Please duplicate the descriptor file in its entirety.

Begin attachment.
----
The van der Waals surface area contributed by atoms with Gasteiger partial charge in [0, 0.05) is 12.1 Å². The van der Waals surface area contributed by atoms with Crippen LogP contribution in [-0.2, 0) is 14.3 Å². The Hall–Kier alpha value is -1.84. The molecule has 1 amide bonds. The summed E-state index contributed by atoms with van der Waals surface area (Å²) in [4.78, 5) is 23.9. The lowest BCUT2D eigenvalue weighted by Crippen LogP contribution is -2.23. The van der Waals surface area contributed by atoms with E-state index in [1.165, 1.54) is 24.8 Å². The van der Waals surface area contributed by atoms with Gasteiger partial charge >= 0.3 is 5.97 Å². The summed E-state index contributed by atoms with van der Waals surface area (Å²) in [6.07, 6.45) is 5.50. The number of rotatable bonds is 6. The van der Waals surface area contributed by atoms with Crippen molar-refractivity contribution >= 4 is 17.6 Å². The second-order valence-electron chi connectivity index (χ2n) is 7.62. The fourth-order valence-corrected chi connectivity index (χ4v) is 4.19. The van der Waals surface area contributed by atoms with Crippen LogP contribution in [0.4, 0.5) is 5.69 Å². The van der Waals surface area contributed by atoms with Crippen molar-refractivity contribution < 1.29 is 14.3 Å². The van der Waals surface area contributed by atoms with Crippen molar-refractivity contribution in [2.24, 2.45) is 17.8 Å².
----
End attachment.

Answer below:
The van der Waals surface area contributed by atoms with Gasteiger partial charge in [0, 0.05) is 12.1 Å². The van der Waals surface area contributed by atoms with Crippen LogP contribution in [-0.2, 0) is 14.3 Å². The Hall–Kier alpha value is -1.84. The molecule has 1 amide bonds. The summed E-state index contributed by atoms with van der Waals surface area (Å²) in [4.78, 5) is 23.9. The lowest BCUT2D eigenvalue weighted by Crippen LogP contribution is -2.23. The van der Waals surface area contributed by atoms with E-state index in [1.165, 1.54) is 24.8 Å². The van der Waals surface area contributed by atoms with Gasteiger partial charge >= 0.3 is 5.97 Å². The summed E-state index contributed by atoms with van der Waals surface area (Å²) in [6.07, 6.45) is 5.50. The number of rotatable bonds is 6. The van der Waals surface area contributed by atoms with Crippen molar-refractivity contribution >= 4 is 17.6 Å². The second-order valence-electron chi connectivity index (χ2n) is 7.62. The fourth-order valence-corrected chi connectivity index (χ4v) is 4.19. The van der Waals surface area contributed by atoms with Crippen LogP contribution in [0.4, 0.5) is 5.69 Å². The van der Waals surface area contributed by atoms with Crippen molar-refractivity contribution < 1.29 is 14.3 Å². The van der Waals surface area contributed by atoms with Crippen molar-refractivity contribution in [2.24, 2.45) is 17.8 Å².